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Is There Room For Compassion In The Workplace?

Everyday there are new stories or research reported about the insanity of the workplace and the unethical behavior of executives. Everyone is effected by this: workers, consumers, companies, boards, industry sectors, well intentioned executives. The deterioration of honesty, moral compasses and just plain human decency has torn away at the very essence of so many corporate settings. So we are now living in a world where we go to work each morning not trusting our leaders or colleagues, come home to the evening news where we don’t trust our political leaders, where our neighbors settle common disputes with lawsuits and our children are learning all about not being a bully.

This is absolutely insane. We live on the dark side now and no amount of meditation or exercise can rid us of the stress of these types of environments. In spite of the limited impact of movements to stop climate change or gun violence or economic fairness, I’m thinking that we need to try a workplace movement. How about we make room for compassion at work? How about if we treated each individual with an open mind, respect and consideration? You know, what if we all behaved like mensches? Translation: “An upright, honorable, decent person. Someone of consequence; someone to emulate; of noble character. A personification of worth and dignity, totally trustworthy. Come on, act like a mensch. Now there’s a mensch!” (Leo Rosten)

Let’s get back to being decent human beings who care about each other. Is this so much to ask for? How hard could it be? (said with proper upturned hands, a shoulder shrug and a tone of “come on people”)

Let’s go through the back door to explore this.

  • What devastating impact would it have on profits, competition, results or overall company performance if executives and staff behaved with just a modest amount of human kindness?
  • What is the downside to a corporate culture that actually lives by all those fancy (sic. no-brainer-obvious-ways-of-interacting-with-your-colleagues) values statements embossed on the back of employee ID cards?
  • What harm is created by listening to a colleague’s frustrations or worries or unusual circumstances that impede giving their best everyday?
  • What disaster would befall a CEO who acted with integrity, fairness, respect and concern for the staff? How would this be construed as a career limiting stance?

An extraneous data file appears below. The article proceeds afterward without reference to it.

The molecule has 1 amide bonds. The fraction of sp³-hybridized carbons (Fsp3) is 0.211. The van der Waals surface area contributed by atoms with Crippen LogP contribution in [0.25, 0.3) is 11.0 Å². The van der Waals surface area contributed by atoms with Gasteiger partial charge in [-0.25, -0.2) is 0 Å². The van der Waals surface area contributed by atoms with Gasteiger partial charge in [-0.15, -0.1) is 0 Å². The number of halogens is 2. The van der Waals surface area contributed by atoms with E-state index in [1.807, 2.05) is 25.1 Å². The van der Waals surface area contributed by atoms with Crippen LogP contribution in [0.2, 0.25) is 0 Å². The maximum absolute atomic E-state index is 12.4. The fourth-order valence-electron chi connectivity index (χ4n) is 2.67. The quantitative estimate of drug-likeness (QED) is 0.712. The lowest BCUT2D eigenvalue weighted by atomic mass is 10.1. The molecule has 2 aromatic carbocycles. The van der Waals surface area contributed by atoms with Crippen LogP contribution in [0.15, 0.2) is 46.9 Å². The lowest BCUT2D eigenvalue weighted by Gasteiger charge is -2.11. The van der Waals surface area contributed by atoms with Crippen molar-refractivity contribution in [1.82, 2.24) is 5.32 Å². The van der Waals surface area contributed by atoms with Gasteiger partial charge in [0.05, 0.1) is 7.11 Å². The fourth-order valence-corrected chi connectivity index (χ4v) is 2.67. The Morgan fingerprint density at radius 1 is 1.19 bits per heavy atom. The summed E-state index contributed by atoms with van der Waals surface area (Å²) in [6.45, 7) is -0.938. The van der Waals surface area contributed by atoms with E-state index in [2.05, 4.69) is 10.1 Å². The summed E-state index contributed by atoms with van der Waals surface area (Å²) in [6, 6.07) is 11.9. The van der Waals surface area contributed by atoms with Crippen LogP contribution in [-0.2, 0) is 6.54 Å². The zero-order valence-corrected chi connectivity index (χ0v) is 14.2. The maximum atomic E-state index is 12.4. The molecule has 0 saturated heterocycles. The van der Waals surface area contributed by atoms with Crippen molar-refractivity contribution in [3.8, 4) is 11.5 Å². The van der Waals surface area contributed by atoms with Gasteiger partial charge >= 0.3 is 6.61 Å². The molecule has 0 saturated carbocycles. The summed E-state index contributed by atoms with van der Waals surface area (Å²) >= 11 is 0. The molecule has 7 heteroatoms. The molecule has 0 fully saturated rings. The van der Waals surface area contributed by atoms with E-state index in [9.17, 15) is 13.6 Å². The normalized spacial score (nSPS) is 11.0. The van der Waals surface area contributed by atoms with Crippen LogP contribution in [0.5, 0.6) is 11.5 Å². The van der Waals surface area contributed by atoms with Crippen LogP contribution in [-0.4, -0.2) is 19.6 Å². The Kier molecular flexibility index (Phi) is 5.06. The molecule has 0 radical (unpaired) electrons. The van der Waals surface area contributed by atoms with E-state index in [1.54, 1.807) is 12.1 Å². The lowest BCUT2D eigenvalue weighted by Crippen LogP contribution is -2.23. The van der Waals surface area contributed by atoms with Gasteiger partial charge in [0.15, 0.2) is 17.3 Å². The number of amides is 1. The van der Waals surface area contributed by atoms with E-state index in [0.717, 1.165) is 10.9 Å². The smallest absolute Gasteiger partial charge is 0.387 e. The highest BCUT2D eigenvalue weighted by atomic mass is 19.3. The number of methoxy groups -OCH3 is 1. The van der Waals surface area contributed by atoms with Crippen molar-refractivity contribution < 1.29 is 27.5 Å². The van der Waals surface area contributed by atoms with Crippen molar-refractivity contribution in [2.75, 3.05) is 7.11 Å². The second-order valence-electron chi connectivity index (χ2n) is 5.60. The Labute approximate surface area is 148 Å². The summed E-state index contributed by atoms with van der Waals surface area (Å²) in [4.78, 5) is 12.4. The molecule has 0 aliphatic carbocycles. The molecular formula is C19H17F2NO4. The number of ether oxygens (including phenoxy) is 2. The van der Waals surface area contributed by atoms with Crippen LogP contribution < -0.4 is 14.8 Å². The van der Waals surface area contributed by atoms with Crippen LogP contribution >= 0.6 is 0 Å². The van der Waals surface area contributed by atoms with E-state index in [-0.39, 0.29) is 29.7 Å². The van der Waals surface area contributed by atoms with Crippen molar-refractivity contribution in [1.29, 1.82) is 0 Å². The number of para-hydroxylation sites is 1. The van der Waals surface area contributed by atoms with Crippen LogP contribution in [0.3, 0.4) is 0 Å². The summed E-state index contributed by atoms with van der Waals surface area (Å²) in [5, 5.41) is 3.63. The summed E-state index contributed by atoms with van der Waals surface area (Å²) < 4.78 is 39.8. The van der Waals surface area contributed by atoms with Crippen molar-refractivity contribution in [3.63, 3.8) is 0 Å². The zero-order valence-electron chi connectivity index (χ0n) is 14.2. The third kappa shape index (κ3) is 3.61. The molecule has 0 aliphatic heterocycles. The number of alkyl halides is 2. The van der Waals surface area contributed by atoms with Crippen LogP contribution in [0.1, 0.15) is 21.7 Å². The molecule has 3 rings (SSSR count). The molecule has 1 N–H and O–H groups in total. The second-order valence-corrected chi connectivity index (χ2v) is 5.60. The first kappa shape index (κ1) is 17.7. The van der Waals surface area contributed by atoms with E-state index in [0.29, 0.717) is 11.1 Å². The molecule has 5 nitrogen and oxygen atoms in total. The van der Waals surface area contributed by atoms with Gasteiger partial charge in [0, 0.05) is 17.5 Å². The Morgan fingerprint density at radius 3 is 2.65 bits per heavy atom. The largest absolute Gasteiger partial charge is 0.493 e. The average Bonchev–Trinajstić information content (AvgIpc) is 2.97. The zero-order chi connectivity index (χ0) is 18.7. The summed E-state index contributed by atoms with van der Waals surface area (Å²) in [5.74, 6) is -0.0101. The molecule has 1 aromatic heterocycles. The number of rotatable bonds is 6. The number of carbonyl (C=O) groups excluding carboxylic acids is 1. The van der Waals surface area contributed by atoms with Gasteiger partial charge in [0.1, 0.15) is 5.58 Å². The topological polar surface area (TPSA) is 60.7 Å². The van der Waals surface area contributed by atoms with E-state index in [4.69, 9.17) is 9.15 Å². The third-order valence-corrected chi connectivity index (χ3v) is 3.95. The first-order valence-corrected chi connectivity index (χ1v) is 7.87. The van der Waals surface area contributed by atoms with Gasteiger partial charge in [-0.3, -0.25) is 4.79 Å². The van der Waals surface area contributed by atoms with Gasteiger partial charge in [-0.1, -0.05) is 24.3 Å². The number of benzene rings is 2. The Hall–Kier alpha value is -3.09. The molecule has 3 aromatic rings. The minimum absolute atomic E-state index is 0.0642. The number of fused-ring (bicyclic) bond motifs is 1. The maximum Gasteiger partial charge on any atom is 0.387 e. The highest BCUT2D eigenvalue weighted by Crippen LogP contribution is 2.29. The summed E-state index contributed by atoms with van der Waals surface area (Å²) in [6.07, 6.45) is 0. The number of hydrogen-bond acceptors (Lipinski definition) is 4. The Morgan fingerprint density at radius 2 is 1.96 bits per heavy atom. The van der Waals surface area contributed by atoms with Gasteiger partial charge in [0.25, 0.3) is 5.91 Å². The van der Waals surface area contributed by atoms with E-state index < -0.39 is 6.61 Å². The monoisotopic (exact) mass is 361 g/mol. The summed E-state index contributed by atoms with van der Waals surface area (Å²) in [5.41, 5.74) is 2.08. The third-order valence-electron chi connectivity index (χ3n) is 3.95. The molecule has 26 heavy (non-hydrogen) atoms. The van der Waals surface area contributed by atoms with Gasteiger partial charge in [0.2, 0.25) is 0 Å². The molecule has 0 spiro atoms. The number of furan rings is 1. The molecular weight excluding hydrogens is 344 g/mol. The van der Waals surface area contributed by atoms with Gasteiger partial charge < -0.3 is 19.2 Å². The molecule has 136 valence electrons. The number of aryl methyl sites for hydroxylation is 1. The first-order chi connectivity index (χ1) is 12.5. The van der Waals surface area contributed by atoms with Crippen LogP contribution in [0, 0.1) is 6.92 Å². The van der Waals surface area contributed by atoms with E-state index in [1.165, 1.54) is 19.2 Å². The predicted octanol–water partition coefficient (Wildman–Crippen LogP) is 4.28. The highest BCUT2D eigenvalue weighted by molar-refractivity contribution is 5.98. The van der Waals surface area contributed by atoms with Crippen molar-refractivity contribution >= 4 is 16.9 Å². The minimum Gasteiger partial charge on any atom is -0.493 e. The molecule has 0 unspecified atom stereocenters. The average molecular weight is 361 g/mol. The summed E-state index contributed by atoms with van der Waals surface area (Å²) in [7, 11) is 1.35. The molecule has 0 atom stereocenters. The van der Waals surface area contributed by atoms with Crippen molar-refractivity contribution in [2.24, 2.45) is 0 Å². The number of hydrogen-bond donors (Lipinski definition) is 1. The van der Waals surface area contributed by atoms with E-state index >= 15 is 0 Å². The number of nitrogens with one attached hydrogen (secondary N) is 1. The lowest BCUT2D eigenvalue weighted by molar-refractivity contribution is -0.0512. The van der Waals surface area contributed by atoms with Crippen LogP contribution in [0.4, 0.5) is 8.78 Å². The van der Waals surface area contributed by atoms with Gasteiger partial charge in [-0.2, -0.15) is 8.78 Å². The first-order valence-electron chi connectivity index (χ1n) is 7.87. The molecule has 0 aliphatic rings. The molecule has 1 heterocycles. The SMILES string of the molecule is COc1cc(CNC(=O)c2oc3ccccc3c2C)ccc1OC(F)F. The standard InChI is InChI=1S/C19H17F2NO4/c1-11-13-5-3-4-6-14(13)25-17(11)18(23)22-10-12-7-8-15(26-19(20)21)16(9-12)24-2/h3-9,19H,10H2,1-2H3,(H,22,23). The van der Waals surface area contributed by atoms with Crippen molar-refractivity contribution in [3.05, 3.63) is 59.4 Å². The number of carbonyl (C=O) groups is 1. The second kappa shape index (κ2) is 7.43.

• How much time and effort would be taken away from the “important stuff” to smile as you pass people in the hall or congratulate someone on a successful project or ask someone to offer their expertise about something you are working on or reach out to someone who has been laid off and wish them the best?

I mean, really?

I’m not talking kumbaya here. Just good manners. But somewhere between 5 years old (when we learned all those proper behaviors) and 40 years old (when we have been re-socialized) we lost our humanity. Corporate settings have become so cutthroat, internally competitive, deceitful and relentless that even good players have been transformed. Survival of the fittest prevails.

There are mensches all around the building but few are in positions of influence or power.They are the confidantes, mentors and Yodas who do their best work behind closed doors in one-on-one discussions. They listen, guide, offer perspective and send people back out into the lion’s den. When someone needs a fix more frequently than every 4-6 months the mensch will gently inquire about what will make the person happy. It becomes an inevitable discussion. What a mensch can do: offer some individual relief and respect. What a mensch can’t do: change the system.

Research reveals that we return smiles when offered to us, that we get a spring in our step when we are thanked or praised, that we work harder and better when we are positively acknowledged. Conversely when we are treated like shit, we will return that favor too.

My guidance here is very simple. If each of us walked into work each day and committed to just 2-3 acts of human kindness that would start the ripples of a bigger change. We feel better about ourselves, we start to receive better treatment from our colleagues and we make more valuable contributions to the company. These are small moments that add up over time.

Correct me if I’m wrong, but I’m not seeing who losses if we make room for compassion at work. Channeling my best yiddish accent: Try it! It couldn’t hoit!

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